I painted the magnolia asshole flower on break from my first year in college. At home, I was into girls and painting flowers just to show them that I could. At school, I was talking — you know, as people do — to a boy, man, guy who looked in my eyes when I spoke. My first homosexual love interest, but that only matters because I want you to know that I was scared. Scared then so proud of myself for overcoming that fear that I refused to admit something wasn’t clicking between the two of us. We’d been on a couple of dates, gotten a strange kind of close. I understood his family dynamic, I saw how his insecurities drove him, I could tell when he wanted to stop going on dates without him having to tell me. As I painted the flowers I thought about how I should’ve done things differently. As I went on other dates with other men and did things differently, I became furious with myself because it’s so easy to show attraction, act on impulses, draw people in. I’m still embarrassed, as you can tell. But I now understand I wasn’t born magnetic, and I work around it. I subconsciously painted assholes until I stuck myself inside of one.

I mention him, a different him, every time I start seeing someone else. He comes up because my trust issues come up. Every time his name leaves my mouth I remember the picture of someone else’s dick he opened in front of me. I remember getting mad and I remember him messaging the guy back and I remember him telling me that he can’t help what other people send him. I remember some variation of some event of some relation to that one. I remember him and wonder which one of you fucked him while I was too. I mention him every time I start seeing someone else, and I, every time, feel like I’ve told them that there is a reason they should cheat on me. They just haven’t found it yet.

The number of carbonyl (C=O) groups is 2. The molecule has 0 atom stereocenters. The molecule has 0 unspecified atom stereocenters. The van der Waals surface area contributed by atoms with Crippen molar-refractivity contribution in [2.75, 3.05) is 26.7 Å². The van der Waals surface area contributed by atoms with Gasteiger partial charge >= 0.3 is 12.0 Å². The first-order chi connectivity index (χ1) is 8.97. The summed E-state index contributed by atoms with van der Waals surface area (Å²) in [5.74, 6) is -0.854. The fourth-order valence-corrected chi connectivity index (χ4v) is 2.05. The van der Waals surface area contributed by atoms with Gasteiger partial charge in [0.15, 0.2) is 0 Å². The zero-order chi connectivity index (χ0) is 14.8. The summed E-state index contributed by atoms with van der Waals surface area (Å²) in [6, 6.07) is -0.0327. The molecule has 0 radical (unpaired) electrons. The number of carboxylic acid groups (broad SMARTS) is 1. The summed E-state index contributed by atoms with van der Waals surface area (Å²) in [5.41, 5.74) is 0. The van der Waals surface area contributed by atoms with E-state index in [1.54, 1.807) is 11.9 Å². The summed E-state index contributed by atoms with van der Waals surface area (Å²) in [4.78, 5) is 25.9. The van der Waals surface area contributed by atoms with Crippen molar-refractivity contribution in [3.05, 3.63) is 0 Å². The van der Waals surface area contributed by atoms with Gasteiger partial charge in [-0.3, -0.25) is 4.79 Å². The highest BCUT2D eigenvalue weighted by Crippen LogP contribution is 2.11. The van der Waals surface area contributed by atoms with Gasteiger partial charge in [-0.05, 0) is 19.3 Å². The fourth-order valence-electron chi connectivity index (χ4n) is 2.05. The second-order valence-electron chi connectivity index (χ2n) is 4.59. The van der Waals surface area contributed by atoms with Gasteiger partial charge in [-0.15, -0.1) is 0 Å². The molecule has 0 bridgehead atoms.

Keep looking, I want to say. I’m sure you’ll find something.

I’ve always had a rather large forehead. No one would’ve known this in middle school — the scariest years of human existence — because my bangs came straight down to my eyebrows like a curtain covering a movie screen. But now that my hairline is threatening to recede, I’m running out of ways to hide one of my most prominent insecurities. I lie in bed, you’re here too and you like to run your fingers through my hair, but every time you do I feel more and more sure that I don’t deserve to be here with you. That there’s a guy out there that doesn’t wear his fleeting youth on his fucking face. I push my head into your chest. I get up to drink a glass of water. I wonder if you’d look away from me if I set off a firework in my room. If you found someone just like me, unaffected by some genetic deforestation, would you kiss them like you kiss me? Would you, for a second, think about running your fingers through their hair? You might end up reading this. Don’t give me an answer if you do.

I will build. There will be a you and fireworks will explode and we will both look up. I will comfort those who are scared because I know what that is like. My body will pulse with undulated happiness. Maybe I’ll have a career too and some source of joy that isn’t dependent on another human being, but where is the romance in that? I wouldn’t lie. This is the end. Everything ends in truth. My everything, anyways.

Will Lowder graduated from UNC in 2021 with a bachelor’s degree in English and comparative literature. Will began a three-year master of fine arts program at the University of Houston in 2022.